George William Heigho II — born July 10, 1933, died March 19, 2010.
Today I want to honor my dad and tell you about how I eventually gave him something in return for all he’d given me.
My dad was the most influential person in my life until I was married. He was the obvious authority in the family, very strict and powerful. His power was sometimes expressed in angry outbursts like a deep bellow, more often in calculated punishments encased in logical rationalizations. I knew he was to be obeyed. I also knew he could be playful. He loved to build with wooden blocks or sand. Elaborate structures would spread across the living room floor or the cottage beach front, and my dad would be lying on his side adding finishing touches long after I’d lost interest. He taught me verse after verse of silly songs with the most scholarly look on his face. He took photographs with his Leica and set up slide shows with a projector and tripod screen after dinner when I really begged him. He often grew frustrated with the mechanics of those contraptions, but I would wait hopefully that the show would go on forever. It was magic to see myself and my family from my dad’s perspective. He was such a mystery to me. I thought he was God for a long time. He certainly seemed smart enough to be. He was a very devout Episcopalian, Harvard-educated, a professor and a technical writer for IBM. He was an introvert, and loved the outdoors. When he retired, he would go off for long hikes in the California hills by himself. He also loved fine dining, opera, ballet, and museums. He took us to fabulously educational places — Jamaica, Cozumel, Hawaii, and the National Parks. He kept the dining room bookcase stacked with reference works and told us that it was unnecessary to argue in conversation over facts.
My father was not skilled in communicating about emotions. He was a very private person. Raising four daughters through their teenaged years must have driven him somewhat mad. Tears, insecurities, enthusiasms and the fodder of our adolescent dreams seemed to mystify him. He would help me with my Trigonometry homework instead.
I married a man of whom my father absolutely approved. He walked me down the aisle quite proudly. He feted my family and our guests at 4 baptisms when his grandchildren were born. I finally felt that I had succeeded in gaining his blessing and trust. Gradually, I began to work through the more difficult aspects of our relationship. He scared my young children with his style of discipline. I asked him to refrain and allow me to do it my way. He disowned my older sister for her choice of religion. For 20 years, that was a subject delicately opened and re-opened during my visits. I realized that there was still so much about this central figure in my life that I did not understand at all.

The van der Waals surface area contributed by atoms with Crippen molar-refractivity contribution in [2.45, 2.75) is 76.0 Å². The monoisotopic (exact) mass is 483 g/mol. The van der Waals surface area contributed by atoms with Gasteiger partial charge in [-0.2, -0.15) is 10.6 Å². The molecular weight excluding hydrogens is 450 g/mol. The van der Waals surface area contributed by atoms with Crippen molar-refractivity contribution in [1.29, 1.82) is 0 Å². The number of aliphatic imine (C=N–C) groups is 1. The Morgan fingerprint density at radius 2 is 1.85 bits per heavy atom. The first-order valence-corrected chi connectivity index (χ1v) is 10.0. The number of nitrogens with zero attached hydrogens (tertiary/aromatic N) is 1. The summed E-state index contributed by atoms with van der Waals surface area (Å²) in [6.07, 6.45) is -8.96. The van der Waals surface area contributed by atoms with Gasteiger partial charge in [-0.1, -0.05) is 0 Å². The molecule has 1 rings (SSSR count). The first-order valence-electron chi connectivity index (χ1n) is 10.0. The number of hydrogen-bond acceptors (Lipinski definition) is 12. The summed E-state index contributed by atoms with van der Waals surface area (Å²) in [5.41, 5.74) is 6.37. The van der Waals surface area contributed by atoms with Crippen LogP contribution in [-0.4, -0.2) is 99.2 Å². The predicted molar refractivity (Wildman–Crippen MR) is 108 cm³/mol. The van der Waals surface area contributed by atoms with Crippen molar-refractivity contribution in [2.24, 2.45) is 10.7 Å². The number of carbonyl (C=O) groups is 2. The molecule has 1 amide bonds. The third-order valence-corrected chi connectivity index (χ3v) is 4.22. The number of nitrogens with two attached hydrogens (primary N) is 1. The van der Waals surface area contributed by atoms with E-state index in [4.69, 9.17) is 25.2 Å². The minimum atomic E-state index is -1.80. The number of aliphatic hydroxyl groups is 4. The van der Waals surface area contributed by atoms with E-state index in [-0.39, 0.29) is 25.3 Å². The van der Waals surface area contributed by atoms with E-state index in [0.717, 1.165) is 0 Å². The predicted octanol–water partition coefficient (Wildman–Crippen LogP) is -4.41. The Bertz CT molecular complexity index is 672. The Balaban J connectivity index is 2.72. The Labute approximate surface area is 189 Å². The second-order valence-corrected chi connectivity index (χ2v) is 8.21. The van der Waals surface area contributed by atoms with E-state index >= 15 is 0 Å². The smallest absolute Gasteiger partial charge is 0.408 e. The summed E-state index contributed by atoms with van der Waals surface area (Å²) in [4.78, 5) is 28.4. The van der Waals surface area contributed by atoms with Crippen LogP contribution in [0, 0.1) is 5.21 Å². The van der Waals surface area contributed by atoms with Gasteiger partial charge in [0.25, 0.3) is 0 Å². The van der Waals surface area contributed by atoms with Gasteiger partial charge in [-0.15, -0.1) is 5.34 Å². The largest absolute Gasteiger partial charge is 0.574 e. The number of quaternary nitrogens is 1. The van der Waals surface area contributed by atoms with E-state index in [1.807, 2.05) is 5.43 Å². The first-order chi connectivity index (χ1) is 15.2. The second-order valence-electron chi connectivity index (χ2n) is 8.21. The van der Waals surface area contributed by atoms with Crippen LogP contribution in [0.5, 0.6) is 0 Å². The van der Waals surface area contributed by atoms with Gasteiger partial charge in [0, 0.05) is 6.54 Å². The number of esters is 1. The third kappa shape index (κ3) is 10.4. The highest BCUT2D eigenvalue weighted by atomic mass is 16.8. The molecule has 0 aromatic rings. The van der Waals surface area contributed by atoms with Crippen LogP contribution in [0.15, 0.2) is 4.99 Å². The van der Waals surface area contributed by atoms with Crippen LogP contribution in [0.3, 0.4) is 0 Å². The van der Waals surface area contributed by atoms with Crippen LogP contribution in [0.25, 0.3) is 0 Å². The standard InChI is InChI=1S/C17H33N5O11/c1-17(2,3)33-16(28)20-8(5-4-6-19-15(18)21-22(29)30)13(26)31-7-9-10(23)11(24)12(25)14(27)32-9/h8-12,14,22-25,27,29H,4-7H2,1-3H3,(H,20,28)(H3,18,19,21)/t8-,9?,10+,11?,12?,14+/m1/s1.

In 2001, after the World Trade Center towers fell, I felt a great urgency to know my father better. I walked into a Christian bookstore and picked up a book called Always Daddy’s Girl: Understanding Your Father’s Impact on Who You Are by H. Norman Wright. One of the chapters contained a Father Interview that listed dozens of questions aimed at bringing out the father’s life history and the meaning he assigned to those events. I decided to ask my father if he would answer some of these questions for me, by e-mail (since he lived more than 2,000 miles away). Being a writer, this was not a difficult proposition for him to accept. He decided how to break up the questions into his own groupings and sometimes re-phrase them completely to be more specific and understandable and dove in, essentially writing his own memoirs. I was amazed, fascinated, deeply touched and profoundly grateful at the correspondence I received. I printed each one and kept them. So did my mother. When I called on the telephone, each time he mentioned how grateful he was for my suggestion. He and my mother shared many hours reminiscing and putting together the connections of events and feelings of years and years of his life. On the phone, his repeated thanks began to be a bit eerie. Gradually, he developed more symptoms of dementia. His final years were spent in that wordless country we later identified as Alzheimer’s disease.
I could never have known at the time that the e-mails we exchanged would be the last record of my dad’s memory. To have it preserved is a gift that is priceless to the entire family. I finally learned something about the many deep wounds of his childhood, the interior life of his character development, his perception of my sister’s death at the age of 20 and his responsibility in the lives of his children. My father is no longer “perfect”, “smart”, “strict” or any other concept or adjective that I could assign him. He is simply the man, my father. I accept him completely and love and respect him more holistically than I did when I knew him as a child. That is the gift I want to give everyone.